Fighting Anemia's Side Effects
Study looks at new kind of iron chelation therapy
THURSDAY, Dec. 19, 2002 (HealthDayNews) -- A new form of oral iron chelation therapy removes excess iron in people with anemia who have had multiple blood transfusions.
That's the finding of a study presented recently at the annual meeting of the American Society of Hematology in Philadelphia.
The study found the oral compound ICL670 is as effective as the standard treatment with the drug deferoxamine, which requires continuous infusion of the drug many hours each day.
A multi-center phase II study on ICL670 was led by researchers at Turin University in Italy. The study included 71 people with anemia who had transfusional iron overload. They were given either oral doses of ICL670 or deferoxamine.
The researchers measured the iron content in the study subjects' livers every three months using a non-invasive technique.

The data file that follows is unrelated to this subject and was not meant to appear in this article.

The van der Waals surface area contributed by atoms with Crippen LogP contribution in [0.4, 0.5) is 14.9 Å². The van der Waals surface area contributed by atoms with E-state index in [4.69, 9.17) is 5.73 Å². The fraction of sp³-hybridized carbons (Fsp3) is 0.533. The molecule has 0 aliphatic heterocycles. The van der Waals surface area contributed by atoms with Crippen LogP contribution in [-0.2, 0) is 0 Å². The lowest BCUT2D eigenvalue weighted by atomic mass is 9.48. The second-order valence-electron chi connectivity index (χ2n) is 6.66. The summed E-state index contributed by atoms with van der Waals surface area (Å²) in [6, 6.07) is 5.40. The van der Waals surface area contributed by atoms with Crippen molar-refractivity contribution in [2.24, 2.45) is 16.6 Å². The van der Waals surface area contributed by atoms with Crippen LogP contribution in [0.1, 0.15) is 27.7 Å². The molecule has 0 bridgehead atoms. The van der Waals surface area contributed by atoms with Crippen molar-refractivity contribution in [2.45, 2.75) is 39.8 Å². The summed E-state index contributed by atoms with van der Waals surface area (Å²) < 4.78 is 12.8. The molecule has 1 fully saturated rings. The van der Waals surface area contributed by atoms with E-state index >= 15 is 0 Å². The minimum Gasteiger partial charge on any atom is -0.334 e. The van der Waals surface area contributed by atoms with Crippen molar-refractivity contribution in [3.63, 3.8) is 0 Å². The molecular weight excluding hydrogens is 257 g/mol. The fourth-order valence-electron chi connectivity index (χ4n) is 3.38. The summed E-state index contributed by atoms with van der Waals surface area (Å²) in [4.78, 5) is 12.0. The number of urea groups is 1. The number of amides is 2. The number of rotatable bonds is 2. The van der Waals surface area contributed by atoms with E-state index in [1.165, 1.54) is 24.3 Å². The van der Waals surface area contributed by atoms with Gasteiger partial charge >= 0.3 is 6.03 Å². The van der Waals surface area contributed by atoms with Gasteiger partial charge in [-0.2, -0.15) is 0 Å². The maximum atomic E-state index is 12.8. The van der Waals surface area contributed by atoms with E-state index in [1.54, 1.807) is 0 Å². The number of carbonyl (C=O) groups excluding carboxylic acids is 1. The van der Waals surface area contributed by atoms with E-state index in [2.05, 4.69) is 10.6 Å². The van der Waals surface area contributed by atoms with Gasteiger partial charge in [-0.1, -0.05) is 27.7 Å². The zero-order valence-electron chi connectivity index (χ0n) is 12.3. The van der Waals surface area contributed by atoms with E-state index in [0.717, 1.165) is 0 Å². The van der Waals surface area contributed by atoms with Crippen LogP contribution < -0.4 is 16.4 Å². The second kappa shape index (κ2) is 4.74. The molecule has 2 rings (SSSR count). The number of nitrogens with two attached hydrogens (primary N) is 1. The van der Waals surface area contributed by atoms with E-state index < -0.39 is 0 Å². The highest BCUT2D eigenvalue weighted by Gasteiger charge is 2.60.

After nine months of treatment, the people taking various amounts of ICL670 had reductions in their iron liver content.
ICL670 cause some abdominal pain and other gastrointestinal side effects in most of the people taking it.
People with anemia who receive multiple blood transfusions suffer iron overload, which slows oxidation and damages their cells, tissues and organs. After years of transfusions, some people with anemia develop serious complications such as heart disease, liver disease and other health problems.
Human bodies have no natural mechanism to remove excess iron.
Here's where you can learn more about iron chelators.